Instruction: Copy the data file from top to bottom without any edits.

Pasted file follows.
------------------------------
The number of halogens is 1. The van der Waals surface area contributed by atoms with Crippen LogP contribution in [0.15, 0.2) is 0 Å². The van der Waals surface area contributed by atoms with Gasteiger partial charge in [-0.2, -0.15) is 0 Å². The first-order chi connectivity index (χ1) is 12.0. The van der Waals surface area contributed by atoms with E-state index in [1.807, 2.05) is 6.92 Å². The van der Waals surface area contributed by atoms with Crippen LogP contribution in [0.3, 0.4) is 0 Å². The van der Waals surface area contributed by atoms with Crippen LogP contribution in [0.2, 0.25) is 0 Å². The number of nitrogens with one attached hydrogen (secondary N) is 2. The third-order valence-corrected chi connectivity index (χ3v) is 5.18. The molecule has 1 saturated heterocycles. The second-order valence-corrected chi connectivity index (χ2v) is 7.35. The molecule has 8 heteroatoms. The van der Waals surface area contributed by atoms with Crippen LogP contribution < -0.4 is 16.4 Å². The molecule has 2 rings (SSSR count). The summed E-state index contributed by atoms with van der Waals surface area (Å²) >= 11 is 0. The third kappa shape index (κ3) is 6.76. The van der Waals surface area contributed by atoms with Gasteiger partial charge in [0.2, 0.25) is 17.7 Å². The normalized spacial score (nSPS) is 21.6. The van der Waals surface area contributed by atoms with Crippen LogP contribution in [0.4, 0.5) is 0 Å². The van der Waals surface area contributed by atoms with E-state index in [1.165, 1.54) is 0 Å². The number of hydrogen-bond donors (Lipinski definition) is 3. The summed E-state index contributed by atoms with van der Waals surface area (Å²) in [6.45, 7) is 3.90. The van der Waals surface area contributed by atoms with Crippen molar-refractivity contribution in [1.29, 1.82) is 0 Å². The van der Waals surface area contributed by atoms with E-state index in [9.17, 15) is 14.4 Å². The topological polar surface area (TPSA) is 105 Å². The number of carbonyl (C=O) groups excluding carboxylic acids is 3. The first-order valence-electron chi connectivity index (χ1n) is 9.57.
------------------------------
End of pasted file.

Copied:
The number of halogens is 1. The van der Waals surface area contributed by atoms with Crippen LogP contribution in [0.15, 0.2) is 0 Å². The van der Waals surface area contributed by atoms with Gasteiger partial charge in [-0.2, -0.15) is 0 Å². The first-order chi connectivity index (χ1) is 12.0. The van der Waals surface area contributed by atoms with E-state index in [1.807, 2.05) is 6.92 Å². The van der Waals surface area contributed by atoms with Crippen LogP contribution in [0.3, 0.4) is 0 Å². The van der Waals surface area contributed by atoms with Crippen LogP contribution in [0.2, 0.25) is 0 Å². The number of nitrogens with one attached hydrogen (secondary N) is 2. The third-order valence-corrected chi connectivity index (χ3v) is 5.18. The molecule has 1 saturated heterocycles. The second-order valence-corrected chi connectivity index (χ2v) is 7.35. The molecule has 8 heteroatoms. The van der Waals surface area contributed by atoms with Crippen LogP contribution < -0.4 is 16.4 Å². The molecule has 2 rings (SSSR count). The summed E-state index contributed by atoms with van der Waals surface area (Å²) >= 11 is 0. The third kappa shape index (κ3) is 6.76. The van der Waals surface area contributed by atoms with Gasteiger partial charge in [0.2, 0.25) is 17.7 Å². The normalized spacial score (nSPS) is 21.6. The van der Waals surface area contributed by atoms with Crippen LogP contribution in [0.4, 0.5) is 0 Å². The van der Waals surface area contributed by atoms with E-state index in [1.165, 1.54) is 0 Å². The number of hydrogen-bond donors (Lipinski definition) is 3. The summed E-state index contributed by atoms with van der Waals surface area (Å²) in [6.45, 7) is 3.90. The van der Waals surface area contributed by atoms with Crippen molar-refractivity contribution in [1.29, 1.82) is 0 Å². The van der Waals surface area contributed by atoms with E-state index in [9.17, 15) is 14.4 Å². The topological polar surface area (TPSA) is 105 Å². The number of carbonyl (C=O) groups excluding carboxylic acids is 3. The first-order valence-electron chi connectivity index (χ1n) is 9.57.